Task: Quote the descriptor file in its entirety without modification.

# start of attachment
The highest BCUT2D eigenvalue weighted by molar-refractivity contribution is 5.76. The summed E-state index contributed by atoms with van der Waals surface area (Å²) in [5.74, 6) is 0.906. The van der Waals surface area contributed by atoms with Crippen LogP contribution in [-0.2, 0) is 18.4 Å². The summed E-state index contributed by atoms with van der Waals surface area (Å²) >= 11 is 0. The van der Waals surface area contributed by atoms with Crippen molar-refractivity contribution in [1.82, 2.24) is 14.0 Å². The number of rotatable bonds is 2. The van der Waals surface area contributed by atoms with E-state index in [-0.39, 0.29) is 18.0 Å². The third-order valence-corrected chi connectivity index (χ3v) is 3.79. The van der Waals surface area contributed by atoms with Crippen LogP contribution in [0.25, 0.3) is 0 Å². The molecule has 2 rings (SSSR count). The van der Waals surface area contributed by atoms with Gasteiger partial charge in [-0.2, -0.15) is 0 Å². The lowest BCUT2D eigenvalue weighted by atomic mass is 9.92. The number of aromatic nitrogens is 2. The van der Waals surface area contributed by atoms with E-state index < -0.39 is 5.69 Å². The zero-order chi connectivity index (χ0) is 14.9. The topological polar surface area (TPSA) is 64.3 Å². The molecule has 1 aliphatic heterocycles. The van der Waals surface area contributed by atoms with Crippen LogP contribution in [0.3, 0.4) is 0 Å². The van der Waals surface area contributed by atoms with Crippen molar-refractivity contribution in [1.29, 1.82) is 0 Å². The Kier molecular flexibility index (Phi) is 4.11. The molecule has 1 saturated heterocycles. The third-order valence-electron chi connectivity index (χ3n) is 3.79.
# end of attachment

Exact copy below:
The highest BCUT2D eigenvalue weighted by molar-refractivity contribution is 5.76. The summed E-state index contributed by atoms with van der Waals surface area (Å²) in [5.74, 6) is 0.906. The van der Waals surface area contributed by atoms with Crippen LogP contribution in [-0.2, 0) is 18.4 Å². The summed E-state index contributed by atoms with van der Waals surface area (Å²) >= 11 is 0. The van der Waals surface area contributed by atoms with Crippen molar-refractivity contribution in [1.82, 2.24) is 14.0 Å². The number of rotatable bonds is 2. The van der Waals surface area contributed by atoms with E-state index in [-0.39, 0.29) is 18.0 Å². The third-order valence-corrected chi connectivity index (χ3v) is 3.79. The van der Waals surface area contributed by atoms with Crippen LogP contribution in [0.25, 0.3) is 0 Å². The molecule has 2 rings (SSSR count). The van der Waals surface area contributed by atoms with Gasteiger partial charge in [-0.2, -0.15) is 0 Å². The lowest BCUT2D eigenvalue weighted by atomic mass is 9.92. The number of aromatic nitrogens is 2. The van der Waals surface area contributed by atoms with E-state index < -0.39 is 5.69 Å². The zero-order chi connectivity index (χ0) is 14.9. The topological polar surface area (TPSA) is 64.3 Å². The molecule has 1 aliphatic heterocycles. The van der Waals surface area contributed by atoms with Crippen LogP contribution in [0.3, 0.4) is 0 Å². The van der Waals surface area contributed by atoms with Crippen molar-refractivity contribution in [1.29, 1.82) is 0 Å². The Kier molecular flexibility index (Phi) is 4.11. The molecule has 1 saturated heterocycles. The third-order valence-electron chi connectivity index (χ3n) is 3.79.